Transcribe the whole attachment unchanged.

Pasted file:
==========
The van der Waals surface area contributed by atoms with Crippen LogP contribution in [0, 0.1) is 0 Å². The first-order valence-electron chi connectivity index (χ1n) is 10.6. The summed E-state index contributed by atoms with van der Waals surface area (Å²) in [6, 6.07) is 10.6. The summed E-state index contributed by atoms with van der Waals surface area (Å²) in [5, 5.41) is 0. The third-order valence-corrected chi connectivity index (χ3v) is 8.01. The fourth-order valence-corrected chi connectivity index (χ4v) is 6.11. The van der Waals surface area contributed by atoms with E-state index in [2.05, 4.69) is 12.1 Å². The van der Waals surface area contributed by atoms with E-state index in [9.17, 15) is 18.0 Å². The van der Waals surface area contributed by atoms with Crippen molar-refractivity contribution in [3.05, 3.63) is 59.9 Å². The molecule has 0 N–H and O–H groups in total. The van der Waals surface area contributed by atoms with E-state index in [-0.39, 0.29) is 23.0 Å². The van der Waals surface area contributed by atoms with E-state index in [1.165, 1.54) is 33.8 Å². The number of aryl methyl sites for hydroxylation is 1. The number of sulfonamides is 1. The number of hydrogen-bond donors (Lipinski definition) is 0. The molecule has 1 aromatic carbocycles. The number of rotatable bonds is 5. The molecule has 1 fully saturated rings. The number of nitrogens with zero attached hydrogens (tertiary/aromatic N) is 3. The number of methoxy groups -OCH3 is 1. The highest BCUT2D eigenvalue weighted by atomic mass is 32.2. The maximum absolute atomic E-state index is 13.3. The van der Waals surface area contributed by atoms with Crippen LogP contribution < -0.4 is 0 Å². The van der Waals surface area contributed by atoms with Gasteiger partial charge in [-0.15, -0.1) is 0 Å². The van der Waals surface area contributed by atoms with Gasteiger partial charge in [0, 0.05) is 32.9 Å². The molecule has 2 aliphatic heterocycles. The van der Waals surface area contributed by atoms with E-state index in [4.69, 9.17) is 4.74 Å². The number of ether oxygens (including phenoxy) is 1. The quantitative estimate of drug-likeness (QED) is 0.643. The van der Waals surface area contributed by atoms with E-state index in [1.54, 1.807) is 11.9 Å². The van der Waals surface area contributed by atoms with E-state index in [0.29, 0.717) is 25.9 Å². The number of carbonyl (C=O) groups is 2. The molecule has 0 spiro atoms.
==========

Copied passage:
The van der Waals surface area contributed by atoms with Crippen LogP contribution in [0, 0.1) is 0 Å². The first-order valence-electron chi connectivity index (χ1n) is 10.6. The summed E-state index contributed by atoms with van der Waals surface area (Å²) in [6, 6.07) is 10.6. The summed E-state index contributed by atoms with van der Waals surface area (Å²) in [5, 5.41) is 0. The third-order valence-corrected chi connectivity index (χ3v) is 8.01. The fourth-order valence-corrected chi connectivity index (χ4v) is 6.11. The van der Waals surface area contributed by atoms with E-state index in [2.05, 4.69) is 12.1 Å². The van der Waals surface area contributed by atoms with E-state index in [9.17, 15) is 18.0 Å². The van der Waals surface area contributed by atoms with Crippen molar-refractivity contribution in [3.05, 3.63) is 59.9 Å². The molecule has 0 N–H and O–H groups in total. The van der Waals surface area contributed by atoms with E-state index in [-0.39, 0.29) is 23.0 Å². The van der Waals surface area contributed by atoms with E-state index in [1.165, 1.54) is 33.8 Å². The number of aryl methyl sites for hydroxylation is 1. The number of sulfonamides is 1. The number of hydrogen-bond donors (Lipinski definition) is 0. The molecule has 1 aromatic carbocycles. The number of rotatable bonds is 5. The molecule has 1 fully saturated rings. The number of nitrogens with zero attached hydrogens (tertiary/aromatic N) is 3. The number of methoxy groups -OCH3 is 1. The highest BCUT2D eigenvalue weighted by atomic mass is 32.2. The maximum absolute atomic E-state index is 13.3. The van der Waals surface area contributed by atoms with Crippen LogP contribution < -0.4 is 0 Å². The van der Waals surface area contributed by atoms with Gasteiger partial charge in [-0.15, -0.1) is 0 Å². The van der Waals surface area contributed by atoms with Gasteiger partial charge in [0, 0.05) is 32.9 Å². The molecule has 2 aliphatic heterocycles. The van der Waals surface area contributed by atoms with E-state index in [4.69, 9.17) is 4.74 Å². The number of ether oxygens (including phenoxy) is 1. The quantitative estimate of drug-likeness (QED) is 0.643. The van der Waals surface area contributed by atoms with E-state index in [1.54, 1.807) is 11.9 Å². The van der Waals surface area contributed by atoms with E-state index in [0.29, 0.717) is 25.9 Å². The number of carbonyl (C=O) groups is 2. The molecule has 0 spiro atoms.